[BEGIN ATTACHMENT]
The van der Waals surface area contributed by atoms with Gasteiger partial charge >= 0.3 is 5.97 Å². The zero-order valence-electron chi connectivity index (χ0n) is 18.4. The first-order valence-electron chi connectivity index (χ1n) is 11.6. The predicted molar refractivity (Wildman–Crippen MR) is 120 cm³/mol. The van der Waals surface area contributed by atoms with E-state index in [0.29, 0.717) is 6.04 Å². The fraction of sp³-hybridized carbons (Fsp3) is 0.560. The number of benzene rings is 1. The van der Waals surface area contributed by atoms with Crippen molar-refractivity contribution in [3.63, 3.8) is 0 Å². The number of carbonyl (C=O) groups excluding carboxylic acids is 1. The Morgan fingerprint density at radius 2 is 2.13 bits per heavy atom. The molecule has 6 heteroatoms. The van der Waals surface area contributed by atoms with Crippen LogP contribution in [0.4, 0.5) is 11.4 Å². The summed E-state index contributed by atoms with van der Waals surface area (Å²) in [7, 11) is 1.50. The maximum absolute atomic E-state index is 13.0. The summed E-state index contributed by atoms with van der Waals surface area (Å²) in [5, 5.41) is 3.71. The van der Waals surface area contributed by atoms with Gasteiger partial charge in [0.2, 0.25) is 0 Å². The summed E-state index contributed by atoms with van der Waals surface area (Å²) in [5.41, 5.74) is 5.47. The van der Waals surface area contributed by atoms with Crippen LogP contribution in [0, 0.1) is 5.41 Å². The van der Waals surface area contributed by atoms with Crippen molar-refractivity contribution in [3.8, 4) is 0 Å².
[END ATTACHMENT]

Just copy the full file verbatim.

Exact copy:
The van der Waals surface area contributed by atoms with Gasteiger partial charge >= 0.3 is 5.97 Å². The zero-order valence-electron chi connectivity index (χ0n) is 18.4. The first-order valence-electron chi connectivity index (χ1n) is 11.6. The predicted molar refractivity (Wildman–Crippen MR) is 120 cm³/mol. The van der Waals surface area contributed by atoms with E-state index in [0.29, 0.717) is 6.04 Å². The fraction of sp³-hybridized carbons (Fsp3) is 0.560. The number of benzene rings is 1. The van der Waals surface area contributed by atoms with Crippen molar-refractivity contribution in [3.63, 3.8) is 0 Å². The number of carbonyl (C=O) groups excluding carboxylic acids is 1. The Morgan fingerprint density at radius 2 is 2.13 bits per heavy atom. The molecule has 6 heteroatoms. The van der Waals surface area contributed by atoms with Crippen LogP contribution in [0.4, 0.5) is 11.4 Å². The summed E-state index contributed by atoms with van der Waals surface area (Å²) in [7, 11) is 1.50. The maximum absolute atomic E-state index is 13.0. The summed E-state index contributed by atoms with van der Waals surface area (Å²) in [5, 5.41) is 3.71. The van der Waals surface area contributed by atoms with Gasteiger partial charge in [0.2, 0.25) is 0 Å². The summed E-state index contributed by atoms with van der Waals surface area (Å²) in [5.41, 5.74) is 5.47. The van der Waals surface area contributed by atoms with Crippen LogP contribution in [0, 0.1) is 5.41 Å². The van der Waals surface area contributed by atoms with Crippen molar-refractivity contribution in [3.8, 4) is 0 Å².